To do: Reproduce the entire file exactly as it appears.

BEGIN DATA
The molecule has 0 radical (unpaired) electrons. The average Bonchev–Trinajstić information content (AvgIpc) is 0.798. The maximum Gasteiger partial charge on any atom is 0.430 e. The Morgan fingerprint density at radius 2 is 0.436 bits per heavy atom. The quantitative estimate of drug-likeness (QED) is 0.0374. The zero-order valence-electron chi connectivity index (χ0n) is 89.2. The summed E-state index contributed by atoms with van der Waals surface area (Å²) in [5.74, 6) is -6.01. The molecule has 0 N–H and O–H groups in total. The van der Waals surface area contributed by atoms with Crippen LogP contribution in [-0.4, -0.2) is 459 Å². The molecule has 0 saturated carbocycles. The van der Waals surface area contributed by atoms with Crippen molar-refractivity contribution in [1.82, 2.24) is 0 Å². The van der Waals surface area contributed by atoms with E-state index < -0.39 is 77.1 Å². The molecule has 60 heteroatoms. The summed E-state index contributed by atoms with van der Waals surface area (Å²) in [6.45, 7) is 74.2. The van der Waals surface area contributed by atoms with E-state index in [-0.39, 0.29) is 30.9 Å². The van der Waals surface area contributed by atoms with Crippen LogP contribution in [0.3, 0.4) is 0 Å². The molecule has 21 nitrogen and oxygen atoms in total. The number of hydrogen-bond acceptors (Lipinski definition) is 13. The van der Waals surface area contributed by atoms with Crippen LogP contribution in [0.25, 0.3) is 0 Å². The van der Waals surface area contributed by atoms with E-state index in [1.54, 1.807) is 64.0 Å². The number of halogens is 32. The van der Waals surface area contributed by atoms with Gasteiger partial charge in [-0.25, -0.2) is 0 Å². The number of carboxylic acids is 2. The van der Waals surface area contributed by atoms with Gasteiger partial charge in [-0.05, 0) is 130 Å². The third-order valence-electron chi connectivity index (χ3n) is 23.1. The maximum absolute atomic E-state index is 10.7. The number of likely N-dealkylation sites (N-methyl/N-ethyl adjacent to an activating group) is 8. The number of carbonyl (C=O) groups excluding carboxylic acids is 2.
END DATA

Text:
The molecule has 0 radical (unpaired) electrons. The average Bonchev–Trinajstić information content (AvgIpc) is 0.798. The maximum Gasteiger partial charge on any atom is 0.430 e. The Morgan fingerprint density at radius 2 is 0.436 bits per heavy atom. The quantitative estimate of drug-likeness (QED) is 0.0374. The zero-order valence-electron chi connectivity index (χ0n) is 89.2. The summed E-state index contributed by atoms with van der Waals surface area (Å²) in [5.74, 6) is -6.01. The molecule has 0 N–H and O–H groups in total. The van der Waals surface area contributed by atoms with Crippen LogP contribution in [-0.4, -0.2) is 459 Å². The molecule has 0 saturated carbocycles. The van der Waals surface area contributed by atoms with Crippen molar-refractivity contribution in [1.82, 2.24) is 0 Å². The van der Waals surface area contributed by atoms with E-state index < -0.39 is 77.1 Å². The molecule has 60 heteroatoms. The summed E-state index contributed by atoms with van der Waals surface area (Å²) in [6.45, 7) is 74.2. The van der Waals surface area contributed by atoms with E-state index in [-0.39, 0.29) is 30.9 Å². The van der Waals surface area contributed by atoms with Crippen LogP contribution in [0.3, 0.4) is 0 Å². The molecule has 21 nitrogen and oxygen atoms in total. The number of hydrogen-bond acceptors (Lipinski definition) is 13. The van der Waals surface area contributed by atoms with Crippen LogP contribution in [0.25, 0.3) is 0 Å². The van der Waals surface area contributed by atoms with E-state index in [1.54, 1.807) is 64.0 Å². The number of halogens is 32. The van der Waals surface area contributed by atoms with Gasteiger partial charge in [-0.25, -0.2) is 0 Å². The number of carboxylic acids is 2. The van der Waals surface area contributed by atoms with Gasteiger partial charge in [-0.05, 0) is 130 Å². The third-order valence-electron chi connectivity index (χ3n) is 23.1. The maximum absolute atomic E-state index is 10.7. The number of likely N-dealkylation sites (N-methyl/N-ethyl adjacent to an activating group) is 8. The number of carbonyl (C=O) groups excluding carboxylic acids is 2.